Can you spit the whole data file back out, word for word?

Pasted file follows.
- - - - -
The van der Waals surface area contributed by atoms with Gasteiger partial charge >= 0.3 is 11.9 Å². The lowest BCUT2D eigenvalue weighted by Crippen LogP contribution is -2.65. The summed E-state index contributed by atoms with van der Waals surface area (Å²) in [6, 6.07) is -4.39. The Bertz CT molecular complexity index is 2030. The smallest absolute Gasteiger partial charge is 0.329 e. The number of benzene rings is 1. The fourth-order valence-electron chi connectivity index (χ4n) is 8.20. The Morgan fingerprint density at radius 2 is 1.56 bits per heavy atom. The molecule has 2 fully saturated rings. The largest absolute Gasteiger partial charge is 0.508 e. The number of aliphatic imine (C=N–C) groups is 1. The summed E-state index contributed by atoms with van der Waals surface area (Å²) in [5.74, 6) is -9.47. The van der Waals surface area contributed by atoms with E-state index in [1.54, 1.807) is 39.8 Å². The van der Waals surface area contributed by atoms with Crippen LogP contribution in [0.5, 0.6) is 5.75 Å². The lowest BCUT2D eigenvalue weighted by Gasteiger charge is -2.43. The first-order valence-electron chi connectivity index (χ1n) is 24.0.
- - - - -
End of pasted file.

The van der Waals surface area contributed by atoms with Gasteiger partial charge >= 0.3 is 11.9 Å². The lowest BCUT2D eigenvalue weighted by Crippen LogP contribution is -2.65. The summed E-state index contributed by atoms with van der Waals surface area (Å²) in [6, 6.07) is -4.39. The Bertz CT molecular complexity index is 2030. The smallest absolute Gasteiger partial charge is 0.329 e. The number of benzene rings is 1. The fourth-order valence-electron chi connectivity index (χ4n) is 8.20. The Morgan fingerprint density at radius 2 is 1.56 bits per heavy atom. The molecule has 2 fully saturated rings. The largest absolute Gasteiger partial charge is 0.508 e. The number of aliphatic imine (C=N–C) groups is 1. The summed E-state index contributed by atoms with van der Waals surface area (Å²) in [5.74, 6) is -9.47. The van der Waals surface area contributed by atoms with E-state index in [1.54, 1.807) is 39.8 Å². The van der Waals surface area contributed by atoms with Crippen LogP contribution in [0.5, 0.6) is 5.75 Å². The lowest BCUT2D eigenvalue weighted by Gasteiger charge is -2.43. The first-order valence-electron chi connectivity index (χ1n) is 24.0.